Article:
So, we didn’t make it to the top of the table by Thurdsay and, based on what we saw on Wednesday, it’s going to be some time before we’re within three points of being able to do so again. We face third placed Bournemouth tomorrow in a match which will go some way towards telling us whether we’re good enough to be serious top six challengers this season.
Bournemouth are a side we did not play against in my early years as a City supporter, but, unlike some teams, I can put together seven questions on them – here they are, with the answers to be posted on Sunday.
60s. This man with a surname that was stretching things a bit began his career with his local club, Bournemouth, and was a regular in their side for six years before a transfer to surrounding far removed from Dean Court (he probably had to add an extra layer of clothing when he played there). His new side were, briefly, big spenders under the ownership of a headline loving Chairman for a spell during this decade for all of the good it did them and I remember them now more for their newspaper style programme than for anything they did on the pitch. Still, our man was doing something right, because his next transfer, involving another long journey to a town with a dock and a team that was returning to the First Division, where they were to stay for nearly three decades. He made well over a hundred appearances for this club and then moved a lot nearer to a home to a place with a famous ship and a team, including him, that City were able to record a rare win against as they were slipping into the Third Division. A twenty year career ended with a five year spell back at Bournemouth during which he only played two league games – can you name him?
70s. This native of Over Wallop had a decent start to his career, scoring at a rate of one every three and a half games or so for Bournemouth before moving on to another team quite near to his birthplace who were, at that time, a more established club. He went goalless in his dozen league matches for them though and moved west for a decent fee to what was then a town in 1977 where he enjoyed the best days of his career, with the highlight probably being when he got one of the goals when a big name Second Division Division side were humbled by his Fourth Division team in the Third Round of the FA Cup. His scoring rate was up to around one every two and a half matches with this team, but injuries did not help his cause and his place in the side was lost as two Liverpudlians moved in to block his way into the first eleven. Eventually returning to Bournemouth for a short spell, he saw out his league career in a barracks before ending his playing days with an alliterative team from Wiltshire, but can you name him?
80s. Often described as a cultured midfield player, he later achieved some notoriety as a manager, but, before all of that, he played twice in a season for Bournemouth against one of our poorer teams during this decade. Bournemouth were his fourth club, having played previously for teams (two of them London neighbours) that were either in the First Division or challenging for a place in it, but, arguably, he became most famous during his time at his last club as he embarked on a new career that saw him enjoy a bit of a Marmite reputation, name him.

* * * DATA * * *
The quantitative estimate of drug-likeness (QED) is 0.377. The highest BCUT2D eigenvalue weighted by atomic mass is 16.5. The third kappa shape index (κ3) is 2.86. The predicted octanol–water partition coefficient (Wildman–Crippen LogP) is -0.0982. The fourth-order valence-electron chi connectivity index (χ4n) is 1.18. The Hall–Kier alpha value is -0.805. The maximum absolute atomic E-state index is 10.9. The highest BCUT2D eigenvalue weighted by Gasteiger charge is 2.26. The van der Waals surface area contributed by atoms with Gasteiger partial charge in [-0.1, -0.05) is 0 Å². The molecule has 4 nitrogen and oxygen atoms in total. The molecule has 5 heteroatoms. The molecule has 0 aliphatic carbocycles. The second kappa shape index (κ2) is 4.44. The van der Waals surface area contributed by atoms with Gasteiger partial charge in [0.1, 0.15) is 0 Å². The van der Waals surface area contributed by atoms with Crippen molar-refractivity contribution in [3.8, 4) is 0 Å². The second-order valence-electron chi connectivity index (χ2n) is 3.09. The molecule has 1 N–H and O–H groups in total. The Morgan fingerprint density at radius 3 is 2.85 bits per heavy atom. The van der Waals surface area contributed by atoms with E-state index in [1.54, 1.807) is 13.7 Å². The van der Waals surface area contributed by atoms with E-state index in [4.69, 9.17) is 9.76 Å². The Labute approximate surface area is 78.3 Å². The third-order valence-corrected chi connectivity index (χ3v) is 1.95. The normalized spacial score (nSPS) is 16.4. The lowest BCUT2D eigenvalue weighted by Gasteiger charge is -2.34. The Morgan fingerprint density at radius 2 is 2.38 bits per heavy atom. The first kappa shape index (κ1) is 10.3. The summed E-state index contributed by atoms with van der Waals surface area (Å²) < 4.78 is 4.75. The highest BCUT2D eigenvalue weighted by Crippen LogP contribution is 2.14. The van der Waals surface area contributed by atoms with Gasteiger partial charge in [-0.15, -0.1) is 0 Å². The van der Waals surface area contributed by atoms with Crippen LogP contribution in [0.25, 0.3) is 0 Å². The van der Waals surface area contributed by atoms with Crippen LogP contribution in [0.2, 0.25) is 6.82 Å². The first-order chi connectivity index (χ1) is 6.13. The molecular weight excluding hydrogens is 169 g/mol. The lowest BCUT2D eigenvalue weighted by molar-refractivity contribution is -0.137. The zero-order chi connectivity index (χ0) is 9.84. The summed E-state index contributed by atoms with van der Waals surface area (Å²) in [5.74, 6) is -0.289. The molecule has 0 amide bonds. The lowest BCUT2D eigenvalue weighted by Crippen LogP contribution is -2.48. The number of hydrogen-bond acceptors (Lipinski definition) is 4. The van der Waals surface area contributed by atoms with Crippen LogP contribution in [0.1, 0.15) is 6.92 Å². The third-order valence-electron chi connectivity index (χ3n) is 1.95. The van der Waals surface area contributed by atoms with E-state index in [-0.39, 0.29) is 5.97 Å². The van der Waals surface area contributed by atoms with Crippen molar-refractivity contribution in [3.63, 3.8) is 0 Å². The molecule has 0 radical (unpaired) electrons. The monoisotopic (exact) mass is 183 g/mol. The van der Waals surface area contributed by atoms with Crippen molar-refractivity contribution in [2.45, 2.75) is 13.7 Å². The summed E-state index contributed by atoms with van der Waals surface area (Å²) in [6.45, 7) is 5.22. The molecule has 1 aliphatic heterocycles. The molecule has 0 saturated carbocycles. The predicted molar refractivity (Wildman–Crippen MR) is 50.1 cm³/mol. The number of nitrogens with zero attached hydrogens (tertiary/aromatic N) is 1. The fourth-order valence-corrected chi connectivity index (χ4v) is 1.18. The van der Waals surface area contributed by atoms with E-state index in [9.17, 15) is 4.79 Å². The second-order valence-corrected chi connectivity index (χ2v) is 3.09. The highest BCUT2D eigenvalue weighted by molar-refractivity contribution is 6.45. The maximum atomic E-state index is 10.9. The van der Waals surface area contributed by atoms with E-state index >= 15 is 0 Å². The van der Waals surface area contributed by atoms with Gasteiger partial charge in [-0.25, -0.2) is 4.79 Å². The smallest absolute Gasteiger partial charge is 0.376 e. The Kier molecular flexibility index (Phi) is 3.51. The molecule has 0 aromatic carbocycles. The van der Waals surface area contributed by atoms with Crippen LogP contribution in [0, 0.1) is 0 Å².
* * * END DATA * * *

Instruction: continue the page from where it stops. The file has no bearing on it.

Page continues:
90s. “Parksey”, a, undeserved, national stereotype in real life perhaps, turns out twice in a season for Bournemouth against City.
00s. Not a fan of Whiplash band by the sound of it.
10s. Sunday man initially roams to become a title winner (4,6).
20s. Last season he appeared for Bournemouth against us, this season he’s played against the Terrors and the Pars among others, who is he?
60s. Goalkeeper Dave Best signed for Bournemouth in 1960 and moved to Oldham, who had Ken Bates as their owner for a spell during this decade, six years later. Ipswich were his next team and most, if not all, of his one hundred and sixty eight league appearances for them came in the old First Division. Best had just over a season at Portsmouth, he was in goals for them when they lost to a Peter Sayer goal at Ninian Park in April 1975, before a final spell as a back up at Bournemouth.
70s. Howard Goddard arrived at Newport County via Bournemouth and Swindon and scored forty two times in one hundred and five league appearances for County, but his most famous goal for them was probably his winner in a 2-1 FA Cup victory over West Ham at Somerton Park. The Tommy Tynan/John Aldridge strike partnership signalled the end of Goddard’s days at County and he moved on to Bournemouth, again, Aldershot and Trowbridge Town before retiring.
80s. John Beck played for QPR, Coventry, Fulham, Bournemouth (he featured in both of their games against City in 85/86) and Cambridge United where later as their manager, his long ball tactics took them to heights that they’d never reached before and haven’t done since. After that, his career rather fizzled out, but don’t rule out a comeback if Mick McCarthy and City come to a parting of the ways!
90s. Scott Mean played Parksey, one of the members of the England team in Mike Bassett England Manager, after his retirement from the game – in 94/95 he played in a 3-2 home win and a 1-1 away draw for Bournemouth against City.
00s. James Hayter – Whiplash was James’ seventh album.
10s. Andy Surman.
20s. Jack Simpson came on as a very late substitute in Bournemouth’s 1-1 draw at Cardiff City Stadium last season and was reportedly on the brink of signing for us in January, but he opted to sign a pre contract agreement with Rangers and has appeared for them in matches against Dundee United and Dunfermline this season.